Chances are you’ve read a Wikipedia article before. But have you edited one? This past Friday the Getty Research Institute hosted a Wikipedia edit-a-thon as part of the Getty Museum’s Friday Flights event series. The evening was full of performances by artists who use technology in their work, and the edit-a-thon was appropriately themed around “Women and Technology.”

Edit-a-thons are meetups of new and experienced Wikipedians who come together, laptops in hand, to contribute to the online encyclopedia. Editors can write new articles or fact-check, expand, and add citations to existing articles. These events are also opportunities for Wikipedia users to network and share resources and research. People of all experience levels are welcomed to edit-a-thons, and “how to edit” tutorials are offered to train people in the basics of contributing to Wikipedia.

Friday’s edit-a-thon focused on women and tech, and attendees were invited to work on articles for female artists who use technology in their work. Within this theme, women of color and female artists presenting at this year’s Current:LA biennial were highlighted. The goal of focusing the edit-a-thon on these artists was to promote ongoing art events in Los Angeles and to encourage diversity in Wikipedia content. Women—as both subjects and editors—continue to be underrepresented on the online encyclopedia.

Getty Multicultural Undergraduate Interns Kathryn Reuter and Vere Ramirez assist potential Wikipedia editors.

Getty Multicultural Undergraduate Interns Kathryn Reuter (me, at left) and Vere Ramirez, with Getty Research Institute librarian Sarah Sherman (right), assist potential Wikipedia editors. Photo: Sarah Waldorf

The edit-a-thon utilized the resources of the Getty Research Institute in the form of books and articles on women artists made available for editors to use when creating or updating articles. Editors were also able to bring their own materials to work with. Vere Ramirez, a Getty Multicultural Undergraduate Intern, worked on planning the event and gathering research for editors to use. She said she was excited to contribute to Wikipedia and also to “show people who might have never considered editing a Wikipedia page how simple it really is.” At the edit-a-thon I got to learn about the interesting ways some female artists are using technology and enjoyed contributing to the public record of their work.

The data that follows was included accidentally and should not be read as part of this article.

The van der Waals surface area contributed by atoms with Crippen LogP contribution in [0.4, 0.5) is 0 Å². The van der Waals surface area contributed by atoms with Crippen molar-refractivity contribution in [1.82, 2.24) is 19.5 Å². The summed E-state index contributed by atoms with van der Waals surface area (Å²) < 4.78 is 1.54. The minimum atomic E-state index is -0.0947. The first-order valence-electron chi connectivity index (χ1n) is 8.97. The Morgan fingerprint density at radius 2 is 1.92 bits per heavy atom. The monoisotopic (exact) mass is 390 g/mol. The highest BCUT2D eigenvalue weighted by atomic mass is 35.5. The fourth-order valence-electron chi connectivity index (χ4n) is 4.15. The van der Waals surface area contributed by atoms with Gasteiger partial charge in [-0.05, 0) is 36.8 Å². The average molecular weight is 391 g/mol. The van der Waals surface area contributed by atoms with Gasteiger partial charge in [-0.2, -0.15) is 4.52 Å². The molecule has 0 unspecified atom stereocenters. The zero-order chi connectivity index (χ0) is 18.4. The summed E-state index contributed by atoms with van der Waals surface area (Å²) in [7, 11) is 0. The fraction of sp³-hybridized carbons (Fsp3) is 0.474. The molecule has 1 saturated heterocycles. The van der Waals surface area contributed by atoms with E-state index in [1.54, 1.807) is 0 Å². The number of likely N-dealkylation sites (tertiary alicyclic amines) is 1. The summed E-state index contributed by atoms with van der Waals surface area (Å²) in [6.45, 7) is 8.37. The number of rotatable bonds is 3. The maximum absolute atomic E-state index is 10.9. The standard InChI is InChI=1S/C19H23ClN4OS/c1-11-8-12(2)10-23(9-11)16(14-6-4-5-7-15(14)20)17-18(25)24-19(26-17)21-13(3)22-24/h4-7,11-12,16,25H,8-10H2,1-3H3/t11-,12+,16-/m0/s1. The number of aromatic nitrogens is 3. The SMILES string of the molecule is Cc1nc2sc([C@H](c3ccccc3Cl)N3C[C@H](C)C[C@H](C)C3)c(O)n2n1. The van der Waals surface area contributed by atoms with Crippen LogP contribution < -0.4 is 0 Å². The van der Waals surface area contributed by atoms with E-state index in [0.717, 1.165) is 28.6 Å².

The Getty Research Institute has hosted edit-a-thons before, but this was the first one held in collaboration with the Museum’s Friday Flights series. Many visitors who stopped by the area where the event was taking place hadn’t ever edited a Wikipedia article, but many of them commented on how frequently they use the website. Another benefit of being part of Friday Flights was introducing people to the resources of the Research Institute—the library’s reference desk and periodical reading room are accessible to the public, and has many resources available online.

If you’re interested in editing Wikipedia, edit-a-thons are a great way to learn the basic skills and get started contributing. To hear about future edit-a-thons happening at the Getty, follow the Getty Research Institute on Facebook. For the greater LA area, meetups are posted on the Facebook group page Wikipedia Los Angeles.